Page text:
“Government must force our employers to pay us our wages or register us for UIF so we can claim because we didn’t create this virus and now we are suffering,” says Vaidah Sande, a domestic worker in Johannesburg.
Sande has lived and worked in South Africa intermittently since 2004. She has worked for her current employer in Northgate on a full time basis for about two years, earning R3,000 a month.
When the Covid-19 lockdown was announced in March, Sande’s employers told her that she should stay at home until the lockdown is over. Since then, she has not been able to earn a living or send money to her three children in Zimbabwe.
Her husband passed away during the lockdown. “I used every last cent of my savings to send his body back to Zimbabwe … I have nothing left, I am sitting at zero,” she told GroundUp.
Sande said she called her employers. They said their income had also been cut and they could no longer pay her after April.
According to StatsSA, there are over one million domestic workers in South Africa. Many will be excluded from the Covid-19 Unemployment Insurance Fund (UIF) Temporary Employer/Employee Relief Scheme (TERS).
Employers who are not able to pay salaries during the lockdown are compelled to apply for UIF TERS on behalf of their employees. But this excludes workers who do not contribute to the fund (often in the informal sector) and undocumented foreign nationals.
President Cyril Ramaphosa announced last month that unemployed people who do not receive any form of a social grant and do not qualify for UIF would receive R350 per month until October. According to Minister of Social Development Lindiwe Zulu, South African citizens, permanent residents and refugees on the Department of Home Affairs’ system will qualify for this grant.
But Sande, like many other domestic workers, is undocumented and cannot be registered for UIF. This means she cannot access the UIF TERS during the lockdown.
According to a survey of about 600 domestic workers conducted by Izwi Domestic Worker Alliance in April 2020, 79% were not registered for UIF and 11% did not know whether they were registered or not. (Part of the reason for this low registration is likely to be the Department of Labour’s Ufiling system. Last year we tested it and found it extremely difficult to register a domestic worker on it.)
“To date, the state has refused to include unregistered workers in the TERS wage benefit. Most households have not registered their worker for UIF because they did not think it was worthwhile or did not want the hassle. Now domestic workers and their families are paying the price for their employers’ noncompliance with labour law,” read the statement by Izwi on 28 April.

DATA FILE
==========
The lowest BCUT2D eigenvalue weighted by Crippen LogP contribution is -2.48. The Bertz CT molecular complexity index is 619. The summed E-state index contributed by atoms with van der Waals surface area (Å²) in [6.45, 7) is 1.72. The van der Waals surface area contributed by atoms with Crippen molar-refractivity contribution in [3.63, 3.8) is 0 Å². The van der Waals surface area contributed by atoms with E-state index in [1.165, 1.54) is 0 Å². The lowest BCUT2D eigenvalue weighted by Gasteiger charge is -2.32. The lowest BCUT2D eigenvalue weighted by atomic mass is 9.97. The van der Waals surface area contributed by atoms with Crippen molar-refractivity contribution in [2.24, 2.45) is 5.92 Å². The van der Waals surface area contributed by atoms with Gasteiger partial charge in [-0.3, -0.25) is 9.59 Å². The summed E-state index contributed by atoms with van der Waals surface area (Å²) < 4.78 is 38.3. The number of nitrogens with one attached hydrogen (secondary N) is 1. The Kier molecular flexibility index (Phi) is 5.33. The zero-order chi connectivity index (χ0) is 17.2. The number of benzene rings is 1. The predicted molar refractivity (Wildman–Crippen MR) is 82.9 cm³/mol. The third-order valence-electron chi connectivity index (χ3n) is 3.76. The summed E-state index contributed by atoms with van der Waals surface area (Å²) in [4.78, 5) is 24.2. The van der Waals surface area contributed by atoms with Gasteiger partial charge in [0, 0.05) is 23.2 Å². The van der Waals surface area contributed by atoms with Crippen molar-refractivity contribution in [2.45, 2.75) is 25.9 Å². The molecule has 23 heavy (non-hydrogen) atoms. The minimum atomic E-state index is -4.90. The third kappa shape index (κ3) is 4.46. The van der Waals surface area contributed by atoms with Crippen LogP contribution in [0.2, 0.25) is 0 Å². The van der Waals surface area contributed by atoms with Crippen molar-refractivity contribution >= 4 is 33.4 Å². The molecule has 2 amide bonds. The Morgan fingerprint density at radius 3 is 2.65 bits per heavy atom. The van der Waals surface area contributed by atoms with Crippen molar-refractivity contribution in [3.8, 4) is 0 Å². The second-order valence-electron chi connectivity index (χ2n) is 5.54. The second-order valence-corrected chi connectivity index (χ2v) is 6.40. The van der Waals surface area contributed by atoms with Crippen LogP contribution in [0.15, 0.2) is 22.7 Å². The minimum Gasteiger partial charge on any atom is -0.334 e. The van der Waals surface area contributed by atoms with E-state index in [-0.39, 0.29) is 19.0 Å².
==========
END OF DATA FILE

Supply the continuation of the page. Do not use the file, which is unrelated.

Izwi is calling for the Department of Labour to compel all employers to pay domestic worker wages, regardless of their UIF registration status.
Domestic worker Miriam Mutsikira has two employers and also works part-time through a labour broking service. She works at one employer on Mondays and Fridays and another employer on Wednesdays.
Mutsikira is still being paid by one of her employers. Her other employer only paid her for the one day she worked in March. She is not receiving any relief from the labour broking service, although some other domestic workers were, she said.
“The government must really consider us domestic workers, especially foreign nationals, because we are suffering just like everyone else. No matter how much noise we make, we [immigrants] are not listened to,” she told GroundUp.
Mutsikira is not registered for UIF, despite working for one of her employers for about two years and having a work permit.
The South African Domestic Service and Allied Workers Union (SADSAWU) and United Domestic Workers of South Africa (UDWOSA) have proposed an amnesty for all employers who have not registered their employees and have not contributed to the fund.
In a submission sent to the UIF Commissioner Teboho Maruping, the unions said the purpose of the amnesty would be to promote compliance with the law and to ensure that domestic workers have access to UIF TERS.
“While no fine will be imposed, employers should be issued with compliance orders to settle the outstanding contributions on registration, or arrange for payment,” read the submission, dated 4 May.
The unions said domestic workers who have not been paid during the lockdown must be advised to apply for UIF and their applications should be approved “as a matter of extreme urgency”.
All labour centres should be opened to ensure that domestic workers who do not have access to the internet can apply for UIF, said the unions.
By Zoë Postman
© 2020 GroundUp.
This article is licensed under a Creative Commons Attribution-NoDerivatives 4.0 International License.